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Necrotic Enteritis

Monday, July 02, 2007

By Vijay Durairaj and Dustan Clark, Center of Excellence for Poultry Science, University of Arkansas and published in Avian Advice Newsletter Summer 2007 Volume 9 No. 2,

More on the Author
Dr. Dustan Clark
Extension Poultry Health Veterinarian

Introduction

The disease necrotic enteritis was first described in chickens in England in 1961 and since that time has been reported in the majority of countries around the world. Necrotic enteritis has been identified in broilers, laying hens, turkeys and quail. Necrotic enteritis has been estimated to affect up to 40% of the commercial broiler flocks and is believed to cost the industry about 5¢ per broiler in the United States (McDevitt et al, 2006).

Cause

Necrotic enteritis is caused by toxins produced by Clostridium perfringens as it grows in the intestinal tract of birds. Clostridium perfringens is a bacterium that grows under anaerobic conditions (in the absence of oxygen) and produces spores that are highly resistant to drying, heat, acid and other harsh conditions. The spores produced by this organism are commonly found in water, soil, feed, manure and other environmental sources.

Although, small numbers of Clostridium perfringens are also commonly found in the intestinal tract of healthy broilers, they do not cause disease. Under normal conditions the “good bacteria” in the intestinal tract keep the Clostridium perfringens population small in number.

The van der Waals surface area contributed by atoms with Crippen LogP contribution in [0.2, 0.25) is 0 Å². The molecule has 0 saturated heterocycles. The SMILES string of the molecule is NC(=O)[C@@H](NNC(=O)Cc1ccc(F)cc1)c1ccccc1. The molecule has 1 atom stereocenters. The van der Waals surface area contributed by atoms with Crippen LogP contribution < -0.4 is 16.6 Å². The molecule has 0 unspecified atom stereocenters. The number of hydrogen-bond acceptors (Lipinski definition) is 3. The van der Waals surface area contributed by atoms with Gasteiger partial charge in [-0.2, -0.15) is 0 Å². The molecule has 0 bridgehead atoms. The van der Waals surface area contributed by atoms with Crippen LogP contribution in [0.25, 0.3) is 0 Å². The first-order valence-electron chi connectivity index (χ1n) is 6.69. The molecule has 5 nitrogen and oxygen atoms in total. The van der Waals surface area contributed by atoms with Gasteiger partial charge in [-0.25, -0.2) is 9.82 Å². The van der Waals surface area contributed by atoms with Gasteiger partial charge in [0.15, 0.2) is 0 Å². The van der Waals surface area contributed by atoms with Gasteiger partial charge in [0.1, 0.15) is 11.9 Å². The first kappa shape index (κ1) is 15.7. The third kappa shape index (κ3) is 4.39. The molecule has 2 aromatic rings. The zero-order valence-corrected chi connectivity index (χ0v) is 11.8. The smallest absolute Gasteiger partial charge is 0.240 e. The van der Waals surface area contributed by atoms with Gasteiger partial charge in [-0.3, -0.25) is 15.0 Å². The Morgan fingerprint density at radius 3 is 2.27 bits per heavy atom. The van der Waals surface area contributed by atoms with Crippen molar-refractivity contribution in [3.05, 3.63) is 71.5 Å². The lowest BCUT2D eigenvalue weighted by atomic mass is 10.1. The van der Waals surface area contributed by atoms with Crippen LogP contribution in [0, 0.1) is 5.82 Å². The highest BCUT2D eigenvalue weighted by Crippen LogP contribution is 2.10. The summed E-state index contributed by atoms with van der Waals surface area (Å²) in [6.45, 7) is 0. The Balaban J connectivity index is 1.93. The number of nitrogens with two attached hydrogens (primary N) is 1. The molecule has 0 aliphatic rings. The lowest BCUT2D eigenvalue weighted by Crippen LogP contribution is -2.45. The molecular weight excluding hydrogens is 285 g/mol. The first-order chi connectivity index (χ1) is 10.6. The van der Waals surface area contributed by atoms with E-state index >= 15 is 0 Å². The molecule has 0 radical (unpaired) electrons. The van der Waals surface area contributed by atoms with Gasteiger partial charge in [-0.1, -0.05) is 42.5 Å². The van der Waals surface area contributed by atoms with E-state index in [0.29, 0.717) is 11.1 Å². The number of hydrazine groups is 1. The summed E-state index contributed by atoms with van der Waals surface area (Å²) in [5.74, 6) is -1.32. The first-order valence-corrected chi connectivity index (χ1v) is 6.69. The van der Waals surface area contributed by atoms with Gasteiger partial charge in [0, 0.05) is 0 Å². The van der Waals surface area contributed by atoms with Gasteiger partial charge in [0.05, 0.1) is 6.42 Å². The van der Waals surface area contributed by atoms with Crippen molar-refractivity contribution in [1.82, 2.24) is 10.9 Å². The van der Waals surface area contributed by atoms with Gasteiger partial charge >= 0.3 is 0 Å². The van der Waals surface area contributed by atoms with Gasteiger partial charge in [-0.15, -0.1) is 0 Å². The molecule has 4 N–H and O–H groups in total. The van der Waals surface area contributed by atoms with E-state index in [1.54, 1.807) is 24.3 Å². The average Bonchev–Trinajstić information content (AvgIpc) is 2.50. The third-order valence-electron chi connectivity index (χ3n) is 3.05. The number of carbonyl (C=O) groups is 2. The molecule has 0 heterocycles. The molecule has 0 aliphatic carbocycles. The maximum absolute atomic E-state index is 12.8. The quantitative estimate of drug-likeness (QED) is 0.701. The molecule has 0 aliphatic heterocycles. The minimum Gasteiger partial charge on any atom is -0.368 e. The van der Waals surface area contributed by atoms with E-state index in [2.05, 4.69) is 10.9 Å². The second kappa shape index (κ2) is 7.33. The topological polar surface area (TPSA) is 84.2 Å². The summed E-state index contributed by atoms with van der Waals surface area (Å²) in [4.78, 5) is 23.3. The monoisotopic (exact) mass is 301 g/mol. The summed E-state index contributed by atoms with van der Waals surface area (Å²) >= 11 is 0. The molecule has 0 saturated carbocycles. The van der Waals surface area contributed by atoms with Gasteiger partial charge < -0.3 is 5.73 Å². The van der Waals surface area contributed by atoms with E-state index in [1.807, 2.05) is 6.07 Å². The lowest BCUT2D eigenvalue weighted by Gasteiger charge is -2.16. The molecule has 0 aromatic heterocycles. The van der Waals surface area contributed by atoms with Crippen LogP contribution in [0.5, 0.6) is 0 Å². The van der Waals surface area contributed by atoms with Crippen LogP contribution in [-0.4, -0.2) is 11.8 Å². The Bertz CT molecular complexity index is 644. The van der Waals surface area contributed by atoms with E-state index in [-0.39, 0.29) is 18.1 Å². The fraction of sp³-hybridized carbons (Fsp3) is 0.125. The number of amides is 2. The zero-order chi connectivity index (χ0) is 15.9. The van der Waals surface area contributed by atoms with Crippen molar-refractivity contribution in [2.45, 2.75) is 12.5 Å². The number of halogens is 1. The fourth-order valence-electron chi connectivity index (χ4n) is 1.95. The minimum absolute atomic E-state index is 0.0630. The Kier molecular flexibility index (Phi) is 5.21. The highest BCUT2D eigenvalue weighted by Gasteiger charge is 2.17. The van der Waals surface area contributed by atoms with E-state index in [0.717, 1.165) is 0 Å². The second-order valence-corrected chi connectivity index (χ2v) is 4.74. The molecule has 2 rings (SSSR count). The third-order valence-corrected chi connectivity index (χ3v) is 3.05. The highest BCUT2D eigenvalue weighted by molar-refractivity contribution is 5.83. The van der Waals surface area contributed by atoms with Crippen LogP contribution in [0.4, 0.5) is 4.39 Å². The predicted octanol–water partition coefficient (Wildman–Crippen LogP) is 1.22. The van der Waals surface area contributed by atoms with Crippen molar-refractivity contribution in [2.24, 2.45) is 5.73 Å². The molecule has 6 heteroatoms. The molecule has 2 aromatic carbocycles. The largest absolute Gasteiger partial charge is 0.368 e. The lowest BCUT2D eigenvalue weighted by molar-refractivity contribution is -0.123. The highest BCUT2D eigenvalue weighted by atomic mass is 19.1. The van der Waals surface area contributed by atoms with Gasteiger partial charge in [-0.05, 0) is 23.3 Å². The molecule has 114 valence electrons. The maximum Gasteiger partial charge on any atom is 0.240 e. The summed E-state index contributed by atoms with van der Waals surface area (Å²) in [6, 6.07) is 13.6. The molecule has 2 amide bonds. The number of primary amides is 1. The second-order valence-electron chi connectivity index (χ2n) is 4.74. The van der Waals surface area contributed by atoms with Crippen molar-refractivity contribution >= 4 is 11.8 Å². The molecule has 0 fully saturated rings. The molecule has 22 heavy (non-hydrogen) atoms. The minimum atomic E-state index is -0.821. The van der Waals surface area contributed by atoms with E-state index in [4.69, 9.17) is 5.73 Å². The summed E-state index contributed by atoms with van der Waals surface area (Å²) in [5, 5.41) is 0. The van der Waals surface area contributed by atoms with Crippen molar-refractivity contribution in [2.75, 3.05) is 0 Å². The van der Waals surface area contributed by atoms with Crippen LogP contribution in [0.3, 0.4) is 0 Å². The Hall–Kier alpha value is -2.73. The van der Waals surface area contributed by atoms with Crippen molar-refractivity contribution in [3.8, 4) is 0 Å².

However, when conditions change in the intestinal tract, Clostridium perfringens numbers increase, toxins are produced and the disease appears.

While anything that causes intestinal irritation can lead to necrotic enteritis, stress; intestinal disease (particularly coccidiosis); intestinal parasites (especially round worms); and immune suppression by mold toxins (mycotoxins), chicken anemia virus, Gumboro disease or Marek’s disease have all been specifically linked to the disease.

Symptoms

Necrotic enteritis is commonly seen in 2-to 5-week old broiler chickens raised on litter and in 7-to 12-week-old turkeys. At times, the only symptom the clinical (severe) disease is the rapid and unexplained death of the bird.

When symptoms such as severe depression, decreased appetite, dark colored diarrhea, closed eyes or ruffled feathers appear they are often short-lived because birds die rapidly. Dead birds appear dehydrated and seem to rot very quickly from the inside out.

When dead birds are opened it may appear that the bird has coccidiosis, but the intestines are ballooned with gas, fragile and contain a foul-smelling brown fluid. Early in the disease intestines may contain ulcers or light yellow spots on the surface. Later in the disease the interior surface of intestines may contain what seems to be a tan to yellow colored membrane that is often said to resemble a “Turkish towel.”

The disease will linger in the flock for 5 to 10 days, causing 2 to 50% mortality (Merck Veterinary Manual, 1998).

While symptoms of the clinical (severe) form of necrotic enteritis are fairly easy to recognize, the sub-clinical (mild) form of the disease is not so easily recognized. Birds with mild necrotic enteritis may simply look like they don’t feel good and/or may gain or perform poorly (Kaldhusdal and Lovland, 2002). Yet, scientists believe that the mild form of necrotic enteritis has a much greater impact on flock performance and profitability than the severe form.